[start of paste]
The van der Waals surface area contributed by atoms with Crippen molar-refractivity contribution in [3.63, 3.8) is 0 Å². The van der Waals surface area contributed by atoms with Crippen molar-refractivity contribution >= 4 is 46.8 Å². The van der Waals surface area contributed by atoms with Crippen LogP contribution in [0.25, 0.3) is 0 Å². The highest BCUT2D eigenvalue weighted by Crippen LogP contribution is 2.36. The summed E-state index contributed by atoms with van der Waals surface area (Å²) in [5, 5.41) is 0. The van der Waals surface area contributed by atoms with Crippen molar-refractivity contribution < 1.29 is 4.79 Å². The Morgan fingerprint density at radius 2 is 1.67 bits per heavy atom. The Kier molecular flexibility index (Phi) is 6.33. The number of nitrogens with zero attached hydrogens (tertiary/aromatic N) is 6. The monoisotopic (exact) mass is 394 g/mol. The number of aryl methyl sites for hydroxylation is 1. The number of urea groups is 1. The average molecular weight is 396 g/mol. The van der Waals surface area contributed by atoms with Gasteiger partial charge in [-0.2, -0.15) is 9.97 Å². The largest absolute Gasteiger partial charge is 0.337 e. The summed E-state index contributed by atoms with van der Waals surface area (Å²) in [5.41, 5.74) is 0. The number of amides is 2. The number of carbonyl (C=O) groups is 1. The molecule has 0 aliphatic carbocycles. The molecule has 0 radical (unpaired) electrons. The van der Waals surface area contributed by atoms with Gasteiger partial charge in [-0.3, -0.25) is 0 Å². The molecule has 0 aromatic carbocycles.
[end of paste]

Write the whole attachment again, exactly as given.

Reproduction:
The van der Waals surface area contributed by atoms with Crippen molar-refractivity contribution in [3.63, 3.8) is 0 Å². The van der Waals surface area contributed by atoms with Crippen molar-refractivity contribution >= 4 is 46.8 Å². The van der Waals surface area contributed by atoms with Crippen LogP contribution in [0.25, 0.3) is 0 Å². The highest BCUT2D eigenvalue weighted by Crippen LogP contribution is 2.36. The summed E-state index contributed by atoms with van der Waals surface area (Å²) in [5, 5.41) is 0. The van der Waals surface area contributed by atoms with Crippen molar-refractivity contribution < 1.29 is 4.79 Å². The Morgan fingerprint density at radius 2 is 1.67 bits per heavy atom. The Kier molecular flexibility index (Phi) is 6.33. The number of nitrogens with zero attached hydrogens (tertiary/aromatic N) is 6. The monoisotopic (exact) mass is 394 g/mol. The number of aryl methyl sites for hydroxylation is 1. The number of urea groups is 1. The average molecular weight is 396 g/mol. The van der Waals surface area contributed by atoms with Gasteiger partial charge in [-0.2, -0.15) is 9.97 Å². The largest absolute Gasteiger partial charge is 0.337 e. The summed E-state index contributed by atoms with van der Waals surface area (Å²) in [5.41, 5.74) is 0. The number of amides is 2. The number of carbonyl (C=O) groups is 1. The molecule has 0 aliphatic carbocycles. The molecule has 0 radical (unpaired) electrons. The van der Waals surface area contributed by atoms with Gasteiger partial charge in [-0.3, -0.25) is 0 Å². The molecule has 0 aromatic carbocycles.